I don’t subscribe to some of the present arguments that Android will conquer the world because it has tethering and the iPhone doesn’t etc. This is not a features war, and features can easily be copied between platforms. Android will conquer the world because it will out evolve the competition – it will suck developers and handset manufacturers and everybody else in the ecosystem in, and collectively they will push the platform forward faster than any single organisation could on its own. Google may be in the driving seat, but others will provide the pit crew, and the engine, and stickier tyres etc. Android will win the race because it’s more manoeuvrable.
The rest of the field
Having already declared what I expect to be the winner (at least in terms of long term shipment volumes and application footprint) it’s worth taking a look at what else is out there (and I’m inclined to agree with Tim Bray that ‘Two is not the cosmically correct number of viable mobile platforms.’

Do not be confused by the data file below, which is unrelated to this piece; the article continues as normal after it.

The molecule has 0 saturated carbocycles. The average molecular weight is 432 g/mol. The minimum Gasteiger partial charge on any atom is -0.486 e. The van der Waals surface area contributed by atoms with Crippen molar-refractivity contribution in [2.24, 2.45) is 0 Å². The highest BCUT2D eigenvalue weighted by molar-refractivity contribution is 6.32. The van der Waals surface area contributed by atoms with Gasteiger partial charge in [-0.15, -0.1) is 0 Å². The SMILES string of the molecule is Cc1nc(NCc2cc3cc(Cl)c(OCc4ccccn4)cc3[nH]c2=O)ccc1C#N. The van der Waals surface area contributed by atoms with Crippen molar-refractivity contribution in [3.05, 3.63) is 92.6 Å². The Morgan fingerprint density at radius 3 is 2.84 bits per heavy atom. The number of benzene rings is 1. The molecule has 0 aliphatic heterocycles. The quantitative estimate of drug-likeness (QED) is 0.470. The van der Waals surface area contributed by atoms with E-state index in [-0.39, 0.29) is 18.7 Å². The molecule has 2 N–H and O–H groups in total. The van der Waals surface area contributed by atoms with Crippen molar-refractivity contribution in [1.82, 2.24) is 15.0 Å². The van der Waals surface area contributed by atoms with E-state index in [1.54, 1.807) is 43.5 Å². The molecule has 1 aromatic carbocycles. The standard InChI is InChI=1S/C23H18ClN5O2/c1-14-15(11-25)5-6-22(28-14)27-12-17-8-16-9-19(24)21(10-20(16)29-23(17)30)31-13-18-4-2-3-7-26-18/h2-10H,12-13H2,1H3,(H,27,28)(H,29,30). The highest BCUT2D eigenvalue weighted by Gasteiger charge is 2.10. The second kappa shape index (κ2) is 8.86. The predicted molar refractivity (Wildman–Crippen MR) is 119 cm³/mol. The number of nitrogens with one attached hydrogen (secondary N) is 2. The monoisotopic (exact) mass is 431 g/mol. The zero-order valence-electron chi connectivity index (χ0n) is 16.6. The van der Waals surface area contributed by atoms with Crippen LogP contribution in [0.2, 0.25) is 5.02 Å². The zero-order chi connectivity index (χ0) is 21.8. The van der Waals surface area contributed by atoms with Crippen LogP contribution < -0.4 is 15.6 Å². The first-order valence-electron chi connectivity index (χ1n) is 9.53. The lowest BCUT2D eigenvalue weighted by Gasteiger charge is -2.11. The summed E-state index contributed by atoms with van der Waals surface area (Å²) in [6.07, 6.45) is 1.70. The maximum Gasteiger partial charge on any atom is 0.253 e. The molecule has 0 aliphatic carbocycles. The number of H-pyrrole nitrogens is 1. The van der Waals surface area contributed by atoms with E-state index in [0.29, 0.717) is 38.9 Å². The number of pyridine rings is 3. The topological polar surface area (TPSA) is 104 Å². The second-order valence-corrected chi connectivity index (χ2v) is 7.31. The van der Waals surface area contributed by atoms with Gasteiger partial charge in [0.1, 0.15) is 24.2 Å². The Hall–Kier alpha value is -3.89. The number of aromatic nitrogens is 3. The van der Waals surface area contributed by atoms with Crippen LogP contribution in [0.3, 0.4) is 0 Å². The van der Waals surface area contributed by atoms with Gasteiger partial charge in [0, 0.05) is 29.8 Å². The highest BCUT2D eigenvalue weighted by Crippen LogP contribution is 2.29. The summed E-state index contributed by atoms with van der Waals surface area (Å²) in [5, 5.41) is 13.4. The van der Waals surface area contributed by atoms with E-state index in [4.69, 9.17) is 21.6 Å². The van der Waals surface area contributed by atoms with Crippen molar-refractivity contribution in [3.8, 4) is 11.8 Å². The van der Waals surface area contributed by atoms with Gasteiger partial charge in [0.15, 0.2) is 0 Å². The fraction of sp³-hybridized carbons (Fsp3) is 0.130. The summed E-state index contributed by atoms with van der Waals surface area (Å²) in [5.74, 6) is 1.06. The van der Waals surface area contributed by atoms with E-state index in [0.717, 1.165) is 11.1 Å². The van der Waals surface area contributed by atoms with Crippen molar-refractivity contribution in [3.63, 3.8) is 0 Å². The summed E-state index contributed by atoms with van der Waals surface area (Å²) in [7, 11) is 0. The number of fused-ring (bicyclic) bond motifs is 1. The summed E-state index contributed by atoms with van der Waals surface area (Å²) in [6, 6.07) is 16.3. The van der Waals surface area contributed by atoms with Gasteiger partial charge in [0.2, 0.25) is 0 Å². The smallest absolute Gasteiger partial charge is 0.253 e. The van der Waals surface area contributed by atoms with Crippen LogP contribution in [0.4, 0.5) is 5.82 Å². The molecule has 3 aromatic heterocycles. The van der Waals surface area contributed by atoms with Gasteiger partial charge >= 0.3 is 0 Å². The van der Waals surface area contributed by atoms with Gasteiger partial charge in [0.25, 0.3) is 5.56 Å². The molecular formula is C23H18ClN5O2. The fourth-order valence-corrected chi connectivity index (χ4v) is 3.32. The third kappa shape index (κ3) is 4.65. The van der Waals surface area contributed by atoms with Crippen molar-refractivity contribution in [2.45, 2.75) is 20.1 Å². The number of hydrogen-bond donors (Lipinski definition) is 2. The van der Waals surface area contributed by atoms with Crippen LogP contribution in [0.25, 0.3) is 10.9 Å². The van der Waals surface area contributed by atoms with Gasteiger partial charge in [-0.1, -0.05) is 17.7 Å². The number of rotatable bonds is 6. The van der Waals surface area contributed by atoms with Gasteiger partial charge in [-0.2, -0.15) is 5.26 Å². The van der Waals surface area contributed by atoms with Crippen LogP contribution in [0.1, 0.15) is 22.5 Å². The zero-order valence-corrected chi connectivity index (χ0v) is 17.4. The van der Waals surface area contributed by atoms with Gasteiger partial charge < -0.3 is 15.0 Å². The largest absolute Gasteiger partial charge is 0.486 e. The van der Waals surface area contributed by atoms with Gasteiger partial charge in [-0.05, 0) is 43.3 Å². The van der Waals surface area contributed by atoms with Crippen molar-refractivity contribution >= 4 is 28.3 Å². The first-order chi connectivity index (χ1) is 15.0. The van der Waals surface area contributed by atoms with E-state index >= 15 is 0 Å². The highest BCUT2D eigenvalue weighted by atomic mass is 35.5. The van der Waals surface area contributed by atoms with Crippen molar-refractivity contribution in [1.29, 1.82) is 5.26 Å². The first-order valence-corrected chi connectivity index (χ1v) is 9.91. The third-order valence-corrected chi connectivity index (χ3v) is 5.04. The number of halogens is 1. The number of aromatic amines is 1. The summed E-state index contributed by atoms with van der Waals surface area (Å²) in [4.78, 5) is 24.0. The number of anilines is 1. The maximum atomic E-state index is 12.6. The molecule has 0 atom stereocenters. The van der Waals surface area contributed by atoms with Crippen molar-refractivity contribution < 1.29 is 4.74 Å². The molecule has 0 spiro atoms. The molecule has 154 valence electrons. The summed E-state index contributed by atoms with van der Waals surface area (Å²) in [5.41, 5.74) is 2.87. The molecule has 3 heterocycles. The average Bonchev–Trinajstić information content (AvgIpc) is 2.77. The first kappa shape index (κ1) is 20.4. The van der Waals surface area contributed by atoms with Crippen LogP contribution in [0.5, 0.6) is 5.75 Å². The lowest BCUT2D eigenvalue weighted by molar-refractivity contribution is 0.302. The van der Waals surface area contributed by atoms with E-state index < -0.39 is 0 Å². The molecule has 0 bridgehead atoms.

This seems to be the one that people keep overlooking in this debate, and that the techies always have a reason to discount, but that keeps on being there stronger than ever. BlackBerries have this perception as being business only, just for email, but that’s just not the case any more. The BlackBerry has a huge market share, and it’s not all business – ordinary people buy them as consumer devices because they don’t care that the browser sucks so long as they can email friends and use a (barely functional) FaceBook application. I’ve read elsewhere that BlackBerry messenger is a huge hit with US teens, which I’ve seen no first hand evidence of. What I do know from my own experience is that they make great devices for symmetric communication (via email) – where you send stuff rather than just reading. Also the apps are getting towards ‘good enough’ – the recent Twitter App may not be as swish as TweetDeck on my iPod, but it does the job – I can read (and write) tweets on the hoof.